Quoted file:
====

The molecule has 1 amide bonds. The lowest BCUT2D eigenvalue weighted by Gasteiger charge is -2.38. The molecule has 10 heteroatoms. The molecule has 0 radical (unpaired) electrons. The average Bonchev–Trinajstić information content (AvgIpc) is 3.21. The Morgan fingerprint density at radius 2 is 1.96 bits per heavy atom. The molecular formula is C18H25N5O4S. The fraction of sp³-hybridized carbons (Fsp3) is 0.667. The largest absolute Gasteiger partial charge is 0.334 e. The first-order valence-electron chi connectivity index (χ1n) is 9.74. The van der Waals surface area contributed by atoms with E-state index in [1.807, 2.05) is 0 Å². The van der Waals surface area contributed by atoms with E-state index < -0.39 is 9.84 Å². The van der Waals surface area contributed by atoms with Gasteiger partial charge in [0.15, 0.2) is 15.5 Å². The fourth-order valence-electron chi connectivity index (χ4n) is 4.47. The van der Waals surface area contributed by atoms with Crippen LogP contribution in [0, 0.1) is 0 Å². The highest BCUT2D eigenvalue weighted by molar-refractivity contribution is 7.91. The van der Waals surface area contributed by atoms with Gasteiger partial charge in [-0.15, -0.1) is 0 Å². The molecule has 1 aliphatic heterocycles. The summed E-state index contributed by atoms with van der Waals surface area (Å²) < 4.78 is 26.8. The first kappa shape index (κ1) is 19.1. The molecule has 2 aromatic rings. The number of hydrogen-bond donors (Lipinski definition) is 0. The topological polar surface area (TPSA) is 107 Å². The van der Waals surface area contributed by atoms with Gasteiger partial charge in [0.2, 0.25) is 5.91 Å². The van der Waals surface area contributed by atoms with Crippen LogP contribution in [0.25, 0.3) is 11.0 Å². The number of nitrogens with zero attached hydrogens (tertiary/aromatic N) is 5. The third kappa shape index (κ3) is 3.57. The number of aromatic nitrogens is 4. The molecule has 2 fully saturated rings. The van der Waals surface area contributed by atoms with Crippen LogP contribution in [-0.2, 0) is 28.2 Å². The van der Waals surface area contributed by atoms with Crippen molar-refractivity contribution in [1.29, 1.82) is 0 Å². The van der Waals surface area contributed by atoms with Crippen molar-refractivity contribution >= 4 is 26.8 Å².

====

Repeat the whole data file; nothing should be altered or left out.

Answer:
The molecule has 1 amide bonds. The lowest BCUT2D eigenvalue weighted by Gasteiger charge is -2.38. The molecule has 10 heteroatoms. The molecule has 0 radical (unpaired) electrons. The average Bonchev–Trinajstić information content (AvgIpc) is 3.21. The Morgan fingerprint density at radius 2 is 1.96 bits per heavy atom. The molecular formula is C18H25N5O4S. The fraction of sp³-hybridized carbons (Fsp3) is 0.667. The largest absolute Gasteiger partial charge is 0.334 e. The first-order valence-electron chi connectivity index (χ1n) is 9.74. The van der Waals surface area contributed by atoms with E-state index in [1.807, 2.05) is 0 Å². The van der Waals surface area contributed by atoms with E-state index < -0.39 is 9.84 Å². The van der Waals surface area contributed by atoms with Gasteiger partial charge in [0.15, 0.2) is 15.5 Å². The fourth-order valence-electron chi connectivity index (χ4n) is 4.47. The van der Waals surface area contributed by atoms with Crippen LogP contribution in [0, 0.1) is 0 Å². The highest BCUT2D eigenvalue weighted by molar-refractivity contribution is 7.91. The van der Waals surface area contributed by atoms with Gasteiger partial charge in [-0.15, -0.1) is 0 Å². The molecule has 1 aliphatic heterocycles. The summed E-state index contributed by atoms with van der Waals surface area (Å²) < 4.78 is 26.8. The first kappa shape index (κ1) is 19.1. The molecule has 2 aromatic rings. The number of hydrogen-bond donors (Lipinski definition) is 0. The topological polar surface area (TPSA) is 107 Å². The van der Waals surface area contributed by atoms with Gasteiger partial charge in [0.2, 0.25) is 5.91 Å². The van der Waals surface area contributed by atoms with Crippen LogP contribution in [0.25, 0.3) is 11.0 Å². The number of nitrogens with zero attached hydrogens (tertiary/aromatic N) is 5. The third kappa shape index (κ3) is 3.57. The number of aromatic nitrogens is 4. The molecule has 2 fully saturated rings. The van der Waals surface area contributed by atoms with Crippen LogP contribution in [-0.2, 0) is 28.2 Å². The van der Waals surface area contributed by atoms with Crippen molar-refractivity contribution in [1.29, 1.82) is 0 Å². The van der Waals surface area contributed by atoms with Crippen molar-refractivity contribution >= 4 is 26.8 Å².